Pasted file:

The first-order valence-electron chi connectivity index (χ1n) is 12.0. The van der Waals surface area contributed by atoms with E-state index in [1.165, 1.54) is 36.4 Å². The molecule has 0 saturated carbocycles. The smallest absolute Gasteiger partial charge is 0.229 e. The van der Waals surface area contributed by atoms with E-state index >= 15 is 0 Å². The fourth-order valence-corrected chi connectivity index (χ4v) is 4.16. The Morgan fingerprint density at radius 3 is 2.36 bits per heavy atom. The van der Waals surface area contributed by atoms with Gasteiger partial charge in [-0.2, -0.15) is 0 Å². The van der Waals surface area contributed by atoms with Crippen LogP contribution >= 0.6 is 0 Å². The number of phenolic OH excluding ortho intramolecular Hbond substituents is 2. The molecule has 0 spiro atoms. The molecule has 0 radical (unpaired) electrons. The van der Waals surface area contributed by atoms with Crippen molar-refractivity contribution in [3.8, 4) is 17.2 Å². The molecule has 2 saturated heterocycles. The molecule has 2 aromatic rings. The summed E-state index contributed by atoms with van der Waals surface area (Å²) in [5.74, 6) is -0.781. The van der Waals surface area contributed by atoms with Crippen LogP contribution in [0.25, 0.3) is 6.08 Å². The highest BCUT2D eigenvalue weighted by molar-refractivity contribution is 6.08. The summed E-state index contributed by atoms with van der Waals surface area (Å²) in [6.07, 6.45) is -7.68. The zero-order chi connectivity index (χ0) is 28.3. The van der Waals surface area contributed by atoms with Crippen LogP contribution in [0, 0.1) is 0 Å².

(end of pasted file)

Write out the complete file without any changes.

The first-order valence-electron chi connectivity index (χ1n) is 12.0. The van der Waals surface area contributed by atoms with E-state index in [1.165, 1.54) is 36.4 Å². The molecule has 0 saturated carbocycles. The smallest absolute Gasteiger partial charge is 0.229 e. The van der Waals surface area contributed by atoms with E-state index >= 15 is 0 Å². The fourth-order valence-corrected chi connectivity index (χ4v) is 4.16. The Morgan fingerprint density at radius 3 is 2.36 bits per heavy atom. The van der Waals surface area contributed by atoms with Gasteiger partial charge in [-0.2, -0.15) is 0 Å². The van der Waals surface area contributed by atoms with Crippen LogP contribution >= 0.6 is 0 Å². The number of phenolic OH excluding ortho intramolecular Hbond substituents is 2. The molecule has 0 spiro atoms. The molecule has 0 radical (unpaired) electrons. The van der Waals surface area contributed by atoms with Crippen molar-refractivity contribution in [3.8, 4) is 17.2 Å². The molecule has 2 saturated heterocycles. The molecule has 2 aromatic rings. The summed E-state index contributed by atoms with van der Waals surface area (Å²) in [5.74, 6) is -0.781. The van der Waals surface area contributed by atoms with Crippen LogP contribution in [0.25, 0.3) is 6.08 Å². The highest BCUT2D eigenvalue weighted by molar-refractivity contribution is 6.08. The summed E-state index contributed by atoms with van der Waals surface area (Å²) in [6.07, 6.45) is -7.68. The zero-order chi connectivity index (χ0) is 28.3. The van der Waals surface area contributed by atoms with Crippen LogP contribution in [0, 0.1) is 0 Å².